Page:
THE ZOMBIES HAVE ENTERED THE BUILDING:
Remembering A Fulci Favourite
It’s no great surprise that ZOMBIE – known in the UK more commonly as ZOMBIE FLESHEATERS thanks to its legendary original Vipco release and in Italy as ZOMBI 2 – won the Horrorscreams poll for favourite Lucio Fulci movie. Sure, it had a lot of competition, and it’s very much a matter of personal opinion as to whether you believe it is truly a superior movie to the more ambitious likes of THE BEYOND and DON’T TORTURE A DUCKLING, but this is the one that gore fans from all generations will tend to remember when considering the prolific career of the late, lamented Mr Fulci.
Conceived (and structured) as an adventure movie with a horrific streak, it rode the coat-tails of the vast success of Romero’s DAWN OF THE DEAD. DAWN, of course, was renamed ZOMBI in Italy and released in an alternate cut overseen by producer Dario Argento, along with an unforgettable original score by Goblin instead of the library music cues originally used by Romero. It led Fulci on his infamous mini-cycle of in-your-face splatter movies (capped by the fan-dividing, non-zombie urban slasher NEW YORK RIPPER) and, in truth, has aged better than the majority of the gore-strewn Italian zombie flicks that followed in its wake.
Giving us unsettling, single-minded decaying zombies rather than the colourful, comical ensemble of DAWN OF THE DEAD, Fulci’s movie also replaces Tom Savini’s cartoonish splashy gore with show-stopping physical mutilations and violence that feels much harsher, ensuring its place on the “Video Nasties” list. In isolating his zombie outbreak to a Caribbean setting, incorporating an emphasis on voodoo superstitions and the machinations of a meddling doctor, Fulci also, ironically given the splatter content, returned the sub-genre to its origins. Oddly, ZOMBIE is a lot more old fashioned than the Romero movies: the relentless tribal drumbeat of Fabio Frizzi’s haunting score reinforces the notion that the subtle, moody I WALKED WITH A ZOMBIE was as much an influence on the setting and mood of ZOMBIE as the success of DAWN OF THE DEAD was on its level of gore.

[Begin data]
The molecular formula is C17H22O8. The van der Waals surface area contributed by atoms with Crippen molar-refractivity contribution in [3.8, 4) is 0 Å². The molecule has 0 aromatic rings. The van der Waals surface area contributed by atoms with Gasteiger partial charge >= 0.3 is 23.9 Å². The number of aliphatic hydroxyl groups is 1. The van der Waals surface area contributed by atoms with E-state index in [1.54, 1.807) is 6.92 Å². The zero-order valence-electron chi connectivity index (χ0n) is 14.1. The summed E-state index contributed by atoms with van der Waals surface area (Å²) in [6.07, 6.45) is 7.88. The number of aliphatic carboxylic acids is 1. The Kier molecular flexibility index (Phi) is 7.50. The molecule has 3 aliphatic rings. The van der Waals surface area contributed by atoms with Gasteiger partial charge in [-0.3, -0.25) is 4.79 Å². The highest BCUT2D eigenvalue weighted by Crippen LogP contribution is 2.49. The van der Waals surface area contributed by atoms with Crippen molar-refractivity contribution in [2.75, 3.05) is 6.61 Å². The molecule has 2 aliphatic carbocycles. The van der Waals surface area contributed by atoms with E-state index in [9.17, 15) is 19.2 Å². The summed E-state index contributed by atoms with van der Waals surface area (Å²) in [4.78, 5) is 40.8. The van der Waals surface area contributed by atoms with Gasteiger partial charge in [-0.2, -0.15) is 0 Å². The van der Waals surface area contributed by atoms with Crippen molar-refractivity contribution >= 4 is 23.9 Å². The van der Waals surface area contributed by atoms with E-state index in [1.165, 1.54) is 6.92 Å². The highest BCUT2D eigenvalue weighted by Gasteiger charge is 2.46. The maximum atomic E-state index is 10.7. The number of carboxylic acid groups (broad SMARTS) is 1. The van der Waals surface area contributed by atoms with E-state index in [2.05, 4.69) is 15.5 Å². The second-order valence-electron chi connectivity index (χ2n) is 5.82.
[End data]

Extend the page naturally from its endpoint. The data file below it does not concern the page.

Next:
The sluggish first half of ZOMBIE is its weakest aspect, though it does offer ominous hints of things to come. Fulci’s fascination with graphic violence (present, if only intermittently, in earlier work as diverse as LIZARD IN A WOMAN’S SKIN and THE PSYCHIC) is established from the very first scene as the camera zooms into a fresh zombie head wound. The opening set piece on an eerily deserted sailboat – New York City skyline in the background offering a hint of the film’s ending – is a potent introduction to Fulci’s grotesque zombies: featuring Captain Haggerty’s memorable fat, bald zombie alongside a barrage of close-up squirting neck wounds.